One of the consequences of rapid-paced urbananization of medium-sized towns in Africa is national and sub-regional migration (temporary or permanent) and the return of migrants living abroad. This population is generally very young, more educated, and aspires to better living conditions and access to services. These migration flows have created a middle-class, often composed of two income households with modern consumption habits and lifestyles. This socio-demographic trend represents an important market opportunity for food crop production, manufactured goods and services. And, for the first time in decades in Africa, there is an effective domestic demand. There are real opportunities to develop micro, small and medium job-creating enterprises, in order to address this new urban demand.

CIDR will support the economic initiatives of these "new" entrepreneurs : members of the diaspora willing to reinvest in their country, young graduates in services and technologies, women entrepreneurs, apprentices and employees wanting to start their own businesses, etc. The goal is to help them develop their businesses and create jobs in view of substituting imported goods with local production as much as possible.

The situation is very different in the working-class neighborhoods of larger cities, where the underprivileged and poor often live. Young people, often school drop-outs, are without qualifications and jobless, even in the informal sector. Women work extremely long hours and assume the burden of thankless tasks, in order to ensure their families’ survival. They are generally heads of household or the sole breadwinners. It is essential to contribute to efforts to maintain a certain level of social stability, which implies equity and solidarity.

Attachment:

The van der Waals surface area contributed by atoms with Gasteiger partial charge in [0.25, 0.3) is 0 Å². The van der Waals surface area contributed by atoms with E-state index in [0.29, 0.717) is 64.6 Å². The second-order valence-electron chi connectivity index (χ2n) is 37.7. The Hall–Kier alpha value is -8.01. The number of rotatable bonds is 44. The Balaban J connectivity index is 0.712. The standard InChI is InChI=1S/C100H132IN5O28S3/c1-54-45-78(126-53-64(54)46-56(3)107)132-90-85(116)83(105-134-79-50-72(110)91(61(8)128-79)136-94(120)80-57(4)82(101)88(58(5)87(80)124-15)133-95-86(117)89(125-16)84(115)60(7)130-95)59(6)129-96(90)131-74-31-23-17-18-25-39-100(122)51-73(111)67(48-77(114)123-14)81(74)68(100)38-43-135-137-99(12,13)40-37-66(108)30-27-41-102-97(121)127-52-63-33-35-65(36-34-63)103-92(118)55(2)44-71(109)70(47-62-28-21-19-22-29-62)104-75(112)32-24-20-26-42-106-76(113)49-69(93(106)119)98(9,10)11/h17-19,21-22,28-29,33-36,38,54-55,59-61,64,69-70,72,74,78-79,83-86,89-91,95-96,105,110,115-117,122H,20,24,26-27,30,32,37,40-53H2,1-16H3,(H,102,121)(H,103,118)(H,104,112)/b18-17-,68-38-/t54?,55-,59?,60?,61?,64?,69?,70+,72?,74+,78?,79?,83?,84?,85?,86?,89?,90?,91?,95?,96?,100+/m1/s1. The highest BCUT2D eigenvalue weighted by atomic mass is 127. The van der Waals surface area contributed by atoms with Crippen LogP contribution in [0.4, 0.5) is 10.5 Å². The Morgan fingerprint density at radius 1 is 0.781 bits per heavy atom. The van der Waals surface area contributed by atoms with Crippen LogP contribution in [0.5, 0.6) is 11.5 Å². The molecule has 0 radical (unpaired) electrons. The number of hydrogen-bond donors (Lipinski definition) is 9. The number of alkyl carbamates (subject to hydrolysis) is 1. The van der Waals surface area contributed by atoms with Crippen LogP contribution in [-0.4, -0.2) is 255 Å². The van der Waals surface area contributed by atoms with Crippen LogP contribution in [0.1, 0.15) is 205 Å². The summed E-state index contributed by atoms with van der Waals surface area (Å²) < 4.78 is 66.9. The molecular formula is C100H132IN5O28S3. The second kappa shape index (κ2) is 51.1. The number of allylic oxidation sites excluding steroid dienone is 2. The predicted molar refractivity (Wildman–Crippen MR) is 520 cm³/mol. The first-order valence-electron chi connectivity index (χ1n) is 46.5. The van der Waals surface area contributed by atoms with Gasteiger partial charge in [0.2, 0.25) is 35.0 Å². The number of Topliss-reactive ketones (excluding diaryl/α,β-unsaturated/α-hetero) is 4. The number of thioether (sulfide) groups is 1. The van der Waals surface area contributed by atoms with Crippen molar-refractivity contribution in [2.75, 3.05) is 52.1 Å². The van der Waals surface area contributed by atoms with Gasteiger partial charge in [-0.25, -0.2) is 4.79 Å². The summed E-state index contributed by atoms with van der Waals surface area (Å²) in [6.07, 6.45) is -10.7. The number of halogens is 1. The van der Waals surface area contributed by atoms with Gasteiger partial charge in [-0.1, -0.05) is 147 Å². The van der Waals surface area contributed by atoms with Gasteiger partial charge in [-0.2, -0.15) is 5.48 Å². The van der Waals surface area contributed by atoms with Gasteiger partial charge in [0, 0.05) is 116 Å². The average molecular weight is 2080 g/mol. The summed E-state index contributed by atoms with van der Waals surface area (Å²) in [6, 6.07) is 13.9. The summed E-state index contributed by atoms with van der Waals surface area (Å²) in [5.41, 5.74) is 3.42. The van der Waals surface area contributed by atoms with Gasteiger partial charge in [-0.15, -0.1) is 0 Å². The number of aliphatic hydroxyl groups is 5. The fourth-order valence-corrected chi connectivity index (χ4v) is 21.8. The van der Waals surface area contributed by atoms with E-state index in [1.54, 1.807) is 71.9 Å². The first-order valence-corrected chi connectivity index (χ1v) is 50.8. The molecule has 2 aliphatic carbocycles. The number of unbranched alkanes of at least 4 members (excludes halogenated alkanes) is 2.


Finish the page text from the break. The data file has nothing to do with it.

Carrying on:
CIDR will develop activities that promote economic integration. It will help underprivileged youth find jobs with reintegration companies, services providers contracted by government administrations, and educational and health care establishments. It will seek out public, private and multinational firms offering training programs and jobs as part of their CSR (Corporate Social Responsibility) policy.

Strengthen local governments’ role to support local economic development

Local governments play a critical role in the economic development of their community. They are responsible for increasing incomes, creating wealth and jobs for local populations but also developing efficient fiscal policies that enable their own growth.

Tensions rising from the different expectations and strategies of local economic actors (rural and urban enterprises, local authorities, business development services) point to the need for coordinated actions between different stakeholders (public and private) and at different levels (municipalities, inter-municipality, regions, central governments), if local economic development is to be effective.

As part of its efforts to support to local governments, CIDR will help create local or regional economic development agencies. These agencies will define local or regional development strategies, accompany and strengthen municipal services in charge of promoting local economic development, facilitate public-private consultation, manage local economic development funds, foster relationships with the banking sector and financial institutions, support entrepreneurs and promote the region.

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Publié le mercredi 15 septembre 2010, par CIDR